Freeway relief to come soon

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It’s official — we got our $85 million.

The California Transportation Commission two weeks ago voted to allocate the money to Sonoma County’s Highway 101 widening project, providing the last piece of funding to complete the work through Petaluma.

If this sounds like a story you have heard before, it is. The CTC approved the $85 million last May when it doled out funds from the new state gas tax. The recent move, a bureaucratic formality, nevertheless officially appropriates the funds for the project to widen the freeway to six lanes from Corona Road to Lakeville Highway.

Construction is now set to begin in August and will wrap up in 2022, about two decades after transportation officials launched the project to widen Highway 101 from Windsor to Novato. It seems Sonoma County officials saved the best for last.

Petaluma residents have watched patiently as the widening work first progressed through Santa Rosa, then north toward Windsor and south through Rohnert Park and Cotati, before stopping at the northern fringe of Petaluma. Meanwhile, construction from the Petaluma River bridge south to the county line has continued apace, with that work set to wrap up at the end of this year.

The Petaluma project is significant for several reasons. First, it will ease a major bottleneck — how many times have you been cruising down the Cotati grade only to see dreaded brake lights up ahead at the Petaluma auto mall where the highway narrows to four lanes?

Second, it will add much needed sound walls, providing privacy for residents who front the freeway. You may recall the major fire that started along the freeway in 2016 and burned a strand of eucalyptus trees and several homes along the freeway, leaving the remaining homes exposed to rush hour traffic. Work has already begun to clear the way for the sound wall portion of the project, which will be built first.

Third, it will raise the freeway at the spot where Rainier Avenue is set to be extended. That long promised crosstown connector has been little more than a theory awaiting the freeway widening project. Now that the project is imminent, Rainier can finally become a reality — that is, if Petaluma can get creative with financing the roadway.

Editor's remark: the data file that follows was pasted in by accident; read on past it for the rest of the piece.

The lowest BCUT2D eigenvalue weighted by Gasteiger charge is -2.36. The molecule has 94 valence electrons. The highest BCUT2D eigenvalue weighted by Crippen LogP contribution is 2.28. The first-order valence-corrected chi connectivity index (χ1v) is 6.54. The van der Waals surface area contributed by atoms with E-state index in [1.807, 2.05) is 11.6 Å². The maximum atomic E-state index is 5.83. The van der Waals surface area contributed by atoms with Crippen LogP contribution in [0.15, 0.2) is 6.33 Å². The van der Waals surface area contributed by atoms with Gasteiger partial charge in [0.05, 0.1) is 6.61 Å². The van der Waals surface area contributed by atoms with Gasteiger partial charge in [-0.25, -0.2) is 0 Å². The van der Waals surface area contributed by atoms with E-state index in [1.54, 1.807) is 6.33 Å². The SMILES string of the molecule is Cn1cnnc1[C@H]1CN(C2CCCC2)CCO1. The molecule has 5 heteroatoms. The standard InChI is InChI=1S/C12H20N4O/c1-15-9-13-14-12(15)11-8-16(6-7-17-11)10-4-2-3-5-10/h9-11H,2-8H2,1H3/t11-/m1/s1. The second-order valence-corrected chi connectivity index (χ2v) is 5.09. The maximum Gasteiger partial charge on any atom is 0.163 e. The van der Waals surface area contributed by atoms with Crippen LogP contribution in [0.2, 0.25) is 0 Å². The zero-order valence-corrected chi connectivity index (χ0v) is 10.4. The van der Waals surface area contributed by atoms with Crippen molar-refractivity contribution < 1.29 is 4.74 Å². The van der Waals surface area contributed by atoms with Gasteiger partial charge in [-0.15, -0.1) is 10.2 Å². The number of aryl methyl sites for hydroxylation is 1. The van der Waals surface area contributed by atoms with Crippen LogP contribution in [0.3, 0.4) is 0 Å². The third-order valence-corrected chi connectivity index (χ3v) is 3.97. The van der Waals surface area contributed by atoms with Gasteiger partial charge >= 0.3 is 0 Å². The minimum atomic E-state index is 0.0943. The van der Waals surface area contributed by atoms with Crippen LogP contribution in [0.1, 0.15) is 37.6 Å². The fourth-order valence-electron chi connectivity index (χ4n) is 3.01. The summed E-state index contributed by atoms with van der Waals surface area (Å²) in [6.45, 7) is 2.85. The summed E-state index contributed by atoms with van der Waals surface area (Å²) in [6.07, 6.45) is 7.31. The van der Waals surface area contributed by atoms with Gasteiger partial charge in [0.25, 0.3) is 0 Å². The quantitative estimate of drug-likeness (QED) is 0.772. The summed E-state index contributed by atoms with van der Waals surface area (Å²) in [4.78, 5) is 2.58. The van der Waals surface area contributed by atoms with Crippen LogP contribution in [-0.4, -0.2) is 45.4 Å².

Fourth, it will redo the north and south off-ramps at East Washington Street. The on-ramps were reworked several years ago, and now the off-ramps will get straighter, requiring less urgency to slam on the brakes.

Fifth, it will complete the 30 miles of continuous carpool lane between Windsor and the county line, marking an end to Sonoma County’s portion of the $1 billion project. It is a clear, concrete example of voter approved transportation taxes at work. The project has relied on Sonoma County’s Measure M sales tax to attract state and federal funding, and, more recently, the state gas tax increase that voters last year approved in a referendum.

The final piece of widening the North Bay’s most important corridor, from the county line to Novato in Marin County, hinges on the availability of funding from a regional bridge toll increase that voters also approved last year. That measure is being challenged in court by the Howard Jarvis Taxpayers Association, which contends the bridge toll increase was actually a tax and required a two-thirds vote to pass.

For the sake of North Bay commuters, we hope that case is resolved quickly and funding for Marin County’s last section of highway is appropriated so that we can enjoy one continuous carpool lane all the way to the Golden Gate Bridge.

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